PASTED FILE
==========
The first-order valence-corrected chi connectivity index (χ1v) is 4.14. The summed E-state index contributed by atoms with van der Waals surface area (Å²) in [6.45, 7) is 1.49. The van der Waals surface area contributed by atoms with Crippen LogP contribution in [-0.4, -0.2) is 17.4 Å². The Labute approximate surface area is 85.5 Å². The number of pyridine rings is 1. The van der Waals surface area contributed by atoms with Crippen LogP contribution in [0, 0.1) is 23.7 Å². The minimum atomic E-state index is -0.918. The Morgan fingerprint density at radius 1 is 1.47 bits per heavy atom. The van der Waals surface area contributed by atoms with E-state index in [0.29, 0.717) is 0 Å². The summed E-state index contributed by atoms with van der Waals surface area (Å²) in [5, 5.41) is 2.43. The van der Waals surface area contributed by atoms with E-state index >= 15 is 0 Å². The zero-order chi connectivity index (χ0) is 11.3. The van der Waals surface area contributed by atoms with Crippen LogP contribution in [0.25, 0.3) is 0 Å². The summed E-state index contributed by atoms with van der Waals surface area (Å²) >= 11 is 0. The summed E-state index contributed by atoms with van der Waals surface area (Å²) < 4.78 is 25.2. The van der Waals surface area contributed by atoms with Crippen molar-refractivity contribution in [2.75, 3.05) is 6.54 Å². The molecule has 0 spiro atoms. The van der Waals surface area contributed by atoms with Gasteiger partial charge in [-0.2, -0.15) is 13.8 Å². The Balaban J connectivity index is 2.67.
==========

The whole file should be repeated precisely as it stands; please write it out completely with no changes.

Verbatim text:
The first-order valence-corrected chi connectivity index (χ1v) is 4.14. The summed E-state index contributed by atoms with van der Waals surface area (Å²) in [6.45, 7) is 1.49. The van der Waals surface area contributed by atoms with Crippen LogP contribution in [-0.4, -0.2) is 17.4 Å². The Labute approximate surface area is 85.5 Å². The number of pyridine rings is 1. The van der Waals surface area contributed by atoms with Crippen LogP contribution in [0, 0.1) is 23.7 Å². The minimum atomic E-state index is -0.918. The Morgan fingerprint density at radius 1 is 1.47 bits per heavy atom. The van der Waals surface area contributed by atoms with E-state index in [0.29, 0.717) is 0 Å². The summed E-state index contributed by atoms with van der Waals surface area (Å²) in [5, 5.41) is 2.43. The van der Waals surface area contributed by atoms with E-state index >= 15 is 0 Å². The zero-order chi connectivity index (χ0) is 11.3. The van der Waals surface area contributed by atoms with Crippen LogP contribution in [0.25, 0.3) is 0 Å². The summed E-state index contributed by atoms with van der Waals surface area (Å²) >= 11 is 0. The summed E-state index contributed by atoms with van der Waals surface area (Å²) < 4.78 is 25.2. The van der Waals surface area contributed by atoms with Crippen molar-refractivity contribution in [2.75, 3.05) is 6.54 Å². The molecule has 0 spiro atoms. The van der Waals surface area contributed by atoms with Gasteiger partial charge in [-0.2, -0.15) is 13.8 Å². The Balaban J connectivity index is 2.67.